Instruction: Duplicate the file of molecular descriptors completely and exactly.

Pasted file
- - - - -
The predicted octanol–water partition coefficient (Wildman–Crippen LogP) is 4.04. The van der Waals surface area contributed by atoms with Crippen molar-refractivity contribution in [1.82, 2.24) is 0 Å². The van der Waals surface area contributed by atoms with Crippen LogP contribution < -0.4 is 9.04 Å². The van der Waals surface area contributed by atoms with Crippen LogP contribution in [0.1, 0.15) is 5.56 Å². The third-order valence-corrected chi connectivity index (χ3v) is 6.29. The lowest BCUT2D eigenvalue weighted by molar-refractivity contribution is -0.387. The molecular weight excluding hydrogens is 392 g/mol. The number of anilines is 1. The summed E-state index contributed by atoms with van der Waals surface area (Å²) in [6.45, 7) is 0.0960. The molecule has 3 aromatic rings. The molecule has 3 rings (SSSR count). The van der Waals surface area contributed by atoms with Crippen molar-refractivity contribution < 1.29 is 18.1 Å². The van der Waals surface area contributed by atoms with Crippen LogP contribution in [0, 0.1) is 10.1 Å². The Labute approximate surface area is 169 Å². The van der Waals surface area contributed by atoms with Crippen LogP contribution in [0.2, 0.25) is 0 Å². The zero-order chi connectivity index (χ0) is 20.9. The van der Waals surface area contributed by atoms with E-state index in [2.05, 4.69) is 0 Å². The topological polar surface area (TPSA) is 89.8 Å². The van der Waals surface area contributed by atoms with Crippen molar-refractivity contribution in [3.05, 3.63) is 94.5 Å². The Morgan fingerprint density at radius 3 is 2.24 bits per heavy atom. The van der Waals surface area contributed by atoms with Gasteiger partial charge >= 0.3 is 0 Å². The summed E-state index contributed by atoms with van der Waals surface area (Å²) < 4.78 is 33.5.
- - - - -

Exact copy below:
The predicted octanol–water partition coefficient (Wildman–Crippen LogP) is 4.04. The van der Waals surface area contributed by atoms with Crippen molar-refractivity contribution in [1.82, 2.24) is 0 Å². The van der Waals surface area contributed by atoms with Crippen LogP contribution < -0.4 is 9.04 Å². The van der Waals surface area contributed by atoms with Crippen LogP contribution in [0.1, 0.15) is 5.56 Å². The third-order valence-corrected chi connectivity index (χ3v) is 6.29. The lowest BCUT2D eigenvalue weighted by molar-refractivity contribution is -0.387. The molecular weight excluding hydrogens is 392 g/mol. The number of anilines is 1. The summed E-state index contributed by atoms with van der Waals surface area (Å²) in [6.45, 7) is 0.0960. The molecule has 3 aromatic rings. The molecule has 3 rings (SSSR count). The van der Waals surface area contributed by atoms with Crippen molar-refractivity contribution < 1.29 is 18.1 Å². The van der Waals surface area contributed by atoms with Crippen LogP contribution in [0, 0.1) is 10.1 Å². The Labute approximate surface area is 169 Å². The van der Waals surface area contributed by atoms with Crippen LogP contribution in [0.2, 0.25) is 0 Å². The zero-order chi connectivity index (χ0) is 20.9. The van der Waals surface area contributed by atoms with E-state index in [2.05, 4.69) is 0 Å². The topological polar surface area (TPSA) is 89.8 Å². The van der Waals surface area contributed by atoms with Crippen molar-refractivity contribution in [3.05, 3.63) is 94.5 Å². The Morgan fingerprint density at radius 3 is 2.24 bits per heavy atom. The van der Waals surface area contributed by atoms with Gasteiger partial charge >= 0.3 is 0 Å². The summed E-state index contributed by atoms with van der Waals surface area (Å²) < 4.78 is 33.5.